Results

Questionnaires were returned from 108 (15%) of 709 individuals attending the 2010 convention. Respondents had a median age of 58 years (interquartile range [IQR]: 49–64), were predominantly male (67%), and 88% had at least a college degree (Table 1). The median number of years caving among respondents was 35 (IQR: 23–44). The majority (64%) of respondents indicated seeing bats about half the time or more (> 40%) that they go caving; 5% indicated having ever been bitten or scratched by a bat while caving. Twenty-nine per cent of respondents had been advised to get rabies PreEP because of their caving activities; however, only 15% had received PreEP (Table 1). Those advised to get PreEP were more likely to have received it than those who were not advised (45% and 3%, respectively; P < 0.0001 controlling for age). Although 95% of respondents considered rabies a very severe disease, only 6% of respondents considered caving to be an activity that warrants rabies PreEP.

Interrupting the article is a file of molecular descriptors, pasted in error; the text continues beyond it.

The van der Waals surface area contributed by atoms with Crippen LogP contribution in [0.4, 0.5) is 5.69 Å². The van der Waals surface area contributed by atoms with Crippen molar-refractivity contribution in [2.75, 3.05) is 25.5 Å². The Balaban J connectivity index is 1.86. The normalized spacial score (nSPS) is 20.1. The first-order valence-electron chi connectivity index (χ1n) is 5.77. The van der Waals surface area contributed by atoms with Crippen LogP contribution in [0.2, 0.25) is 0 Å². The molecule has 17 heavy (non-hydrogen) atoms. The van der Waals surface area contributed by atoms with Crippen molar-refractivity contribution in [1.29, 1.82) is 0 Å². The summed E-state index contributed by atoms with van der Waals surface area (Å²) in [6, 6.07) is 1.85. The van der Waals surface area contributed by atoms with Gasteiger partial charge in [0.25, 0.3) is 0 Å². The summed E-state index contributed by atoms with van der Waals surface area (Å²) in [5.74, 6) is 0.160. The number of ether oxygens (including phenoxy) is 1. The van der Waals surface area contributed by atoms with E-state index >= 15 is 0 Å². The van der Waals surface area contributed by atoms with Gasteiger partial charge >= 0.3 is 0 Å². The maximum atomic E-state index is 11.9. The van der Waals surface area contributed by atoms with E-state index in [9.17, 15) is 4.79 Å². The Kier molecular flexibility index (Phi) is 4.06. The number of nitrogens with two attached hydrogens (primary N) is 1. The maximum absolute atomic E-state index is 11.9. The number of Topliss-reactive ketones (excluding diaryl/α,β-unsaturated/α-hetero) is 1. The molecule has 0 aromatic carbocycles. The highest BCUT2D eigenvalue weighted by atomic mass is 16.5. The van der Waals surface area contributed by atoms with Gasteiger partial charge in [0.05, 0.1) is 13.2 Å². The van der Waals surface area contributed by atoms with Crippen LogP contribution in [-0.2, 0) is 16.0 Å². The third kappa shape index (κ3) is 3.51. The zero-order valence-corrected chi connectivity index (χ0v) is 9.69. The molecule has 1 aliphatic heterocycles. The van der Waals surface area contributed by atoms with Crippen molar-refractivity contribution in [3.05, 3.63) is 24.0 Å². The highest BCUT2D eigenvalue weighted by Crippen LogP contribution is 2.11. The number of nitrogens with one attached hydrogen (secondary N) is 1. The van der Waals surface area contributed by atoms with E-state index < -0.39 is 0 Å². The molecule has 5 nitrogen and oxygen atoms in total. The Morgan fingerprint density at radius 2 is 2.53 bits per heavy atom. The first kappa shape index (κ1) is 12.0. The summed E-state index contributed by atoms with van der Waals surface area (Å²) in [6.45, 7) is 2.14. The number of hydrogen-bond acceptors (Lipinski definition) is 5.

Table 1

Comparison between characteristics from surveys distributed to cavers at the National Speleological Society Conventions in 2000 and 2010, United States*

Characteristic2000 Survey no. (%)2010 Survey no. (%)P valueP value controlling for age
Total392108  
Male gender266/389 (68)72/108 (67)0.74
College degree295/388 (76)94/107 (88)0.010.01
Advised to get PreEP because of caving66/391 (17)31/108 (29)0.010.03
 Received PreEP among those advised to get PreEP37/65 (57)14/31 (45)0.280.06
Received PreEP76/391 (19)16/108 (15)0.270.15
 Had a rabies titer checked among those who received PreEP36/76 (47)6/16 (38)0.470.15